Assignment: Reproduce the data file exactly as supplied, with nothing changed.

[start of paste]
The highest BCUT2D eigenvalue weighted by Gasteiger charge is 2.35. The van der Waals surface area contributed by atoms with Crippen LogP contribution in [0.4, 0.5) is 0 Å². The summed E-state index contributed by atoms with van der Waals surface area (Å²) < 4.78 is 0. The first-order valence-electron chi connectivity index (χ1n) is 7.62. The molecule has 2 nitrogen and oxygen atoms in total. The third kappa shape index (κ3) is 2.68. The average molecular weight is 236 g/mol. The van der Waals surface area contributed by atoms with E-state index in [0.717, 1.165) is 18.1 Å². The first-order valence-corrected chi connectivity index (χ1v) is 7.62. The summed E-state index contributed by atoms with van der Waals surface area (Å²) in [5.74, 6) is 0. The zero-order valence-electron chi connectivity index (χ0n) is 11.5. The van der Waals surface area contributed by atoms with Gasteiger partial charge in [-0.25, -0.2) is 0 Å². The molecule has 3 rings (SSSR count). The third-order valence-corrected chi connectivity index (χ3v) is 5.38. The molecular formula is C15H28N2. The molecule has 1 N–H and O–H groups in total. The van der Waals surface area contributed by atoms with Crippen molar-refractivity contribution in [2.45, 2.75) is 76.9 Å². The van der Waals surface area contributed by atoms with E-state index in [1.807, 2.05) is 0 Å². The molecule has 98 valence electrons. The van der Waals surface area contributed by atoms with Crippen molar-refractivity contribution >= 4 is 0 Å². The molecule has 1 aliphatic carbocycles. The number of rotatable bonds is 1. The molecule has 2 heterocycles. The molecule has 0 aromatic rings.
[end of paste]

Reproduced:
The highest BCUT2D eigenvalue weighted by Gasteiger charge is 2.35. The van der Waals surface area contributed by atoms with Crippen LogP contribution in [0.4, 0.5) is 0 Å². The summed E-state index contributed by atoms with van der Waals surface area (Å²) < 4.78 is 0. The first-order valence-electron chi connectivity index (χ1n) is 7.62. The molecule has 2 nitrogen and oxygen atoms in total. The third kappa shape index (κ3) is 2.68. The average molecular weight is 236 g/mol. The van der Waals surface area contributed by atoms with E-state index in [0.717, 1.165) is 18.1 Å². The first-order valence-corrected chi connectivity index (χ1v) is 7.62. The summed E-state index contributed by atoms with van der Waals surface area (Å²) in [5.74, 6) is 0. The zero-order valence-electron chi connectivity index (χ0n) is 11.5. The van der Waals surface area contributed by atoms with Gasteiger partial charge in [-0.25, -0.2) is 0 Å². The molecule has 3 rings (SSSR count). The third-order valence-corrected chi connectivity index (χ3v) is 5.38. The molecular formula is C15H28N2. The molecule has 1 N–H and O–H groups in total. The van der Waals surface area contributed by atoms with Crippen molar-refractivity contribution in [2.45, 2.75) is 76.9 Å². The van der Waals surface area contributed by atoms with E-state index in [1.807, 2.05) is 0 Å². The molecule has 98 valence electrons. The van der Waals surface area contributed by atoms with Crippen molar-refractivity contribution >= 4 is 0 Å². The molecule has 1 aliphatic carbocycles. The number of rotatable bonds is 1. The molecule has 2 heterocycles. The molecule has 0 aromatic rings.